There are few worse words a landlord or private landlord can hear about their property than the fact that an infestation is in the house - but in the reality of modern-day home ownership, the infestation of any number of animals and insects can be a serious concern; though they aren't always caused by what you might think.
So if your tenants come to you with news of an infestation of mice, whose responsibility is it to step up and sort it out? Read on to find out. And we're not suggesting you buy them a cat!
The first thought many homeowners or landlords spring to when they encounter an infestation of mice is that it must be due to the condition of the property. The perception is that a dirty, unclean and untidy house can be a major cause of infestation is, in many cases, not true. A few uncleaned crumbs or messy work surfaces don't cause an infestation to spring up out of nowhere, though the same cannot be said for a very messy or damaged property.
The simple fact of mice is that they've evolved to live amongst us, and are dependant upon human homes and food to live in many cases - so your tenants might be the tidiest people in the world who never leave a single crumb out, but they could still wake up to find mice in the pantry one day. Mice gain entry to properties through the walls and floors, and there's little a tenant can do to prevent this.
Often, the thing that allows mice to enter a property is a structural defect within the home itself, that is allowing them access from outside to get in. There is a very small chance that neglect or failure to report issues could lead to an infestation, but often your tenants are not even aware of the gaps and spaces between the walls or under your property where vermin can find easy access. This is especially the case in older properties, which are far less likely to be mouse-proof.
The responsibility for dealing with any infestations in a property falls firmly to the landlord. It's part of the common law that a property must be inhabitable for you to rent it out, and that includes no mice, rats or other vermin living within the property. In fact, as a landlord, your responsibilities also fall under the Prevention of Damage by Pests Act 1949, meaning along with the local authority it is your duty to keep homes pest-free.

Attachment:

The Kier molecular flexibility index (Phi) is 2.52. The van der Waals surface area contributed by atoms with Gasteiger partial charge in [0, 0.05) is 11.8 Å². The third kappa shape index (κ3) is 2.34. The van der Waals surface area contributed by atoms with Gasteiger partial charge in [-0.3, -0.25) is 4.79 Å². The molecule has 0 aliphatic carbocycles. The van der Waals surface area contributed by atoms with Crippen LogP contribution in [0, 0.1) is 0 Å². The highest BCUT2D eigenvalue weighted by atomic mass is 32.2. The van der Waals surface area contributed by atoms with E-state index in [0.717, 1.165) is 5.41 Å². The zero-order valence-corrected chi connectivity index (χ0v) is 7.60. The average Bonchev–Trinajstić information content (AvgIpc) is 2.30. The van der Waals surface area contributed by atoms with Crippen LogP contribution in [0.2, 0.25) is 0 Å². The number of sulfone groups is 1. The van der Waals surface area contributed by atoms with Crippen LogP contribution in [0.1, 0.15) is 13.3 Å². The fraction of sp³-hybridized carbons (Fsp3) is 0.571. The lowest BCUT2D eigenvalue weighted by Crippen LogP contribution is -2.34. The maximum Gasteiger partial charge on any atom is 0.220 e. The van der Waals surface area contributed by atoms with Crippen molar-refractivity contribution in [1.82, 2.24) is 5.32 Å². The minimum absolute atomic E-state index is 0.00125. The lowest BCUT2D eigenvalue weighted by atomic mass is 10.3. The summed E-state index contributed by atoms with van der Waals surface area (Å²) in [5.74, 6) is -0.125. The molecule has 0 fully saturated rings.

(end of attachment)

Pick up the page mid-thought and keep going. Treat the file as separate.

The other way to consider the removal of infestations is that it is a type of repair - and the repair and upkeep of the property falls to you, the landlord, under the Landlord and Tenant Act 1985. That makes you responsible for both getting rid of the mice and also ensuring they can't get back in again by making the appropriate repairs. It may be tempting just to opt for a pest removal service, but the problem will definitely repeat itself if you don't prevent them from gaining access in the first place.
The Housing act in the UK also has rules under the Housing Health and Safety Rating System (HHSRS) that explains that those who rent out property and local authorities must 'assess the seriousness of hazards to health and safety arising from deficiencies in the dwelling' - this includes infestations as a result of structural deficiencies, and must be examined as soon as possible.
If a tenant does find an infestation of mice in your property, don't panic - as long as you know the law, and you have the means and ability to solve the problem for your tenant and your property, your house will be back up to scratch in no time - and 100% vermin-free.
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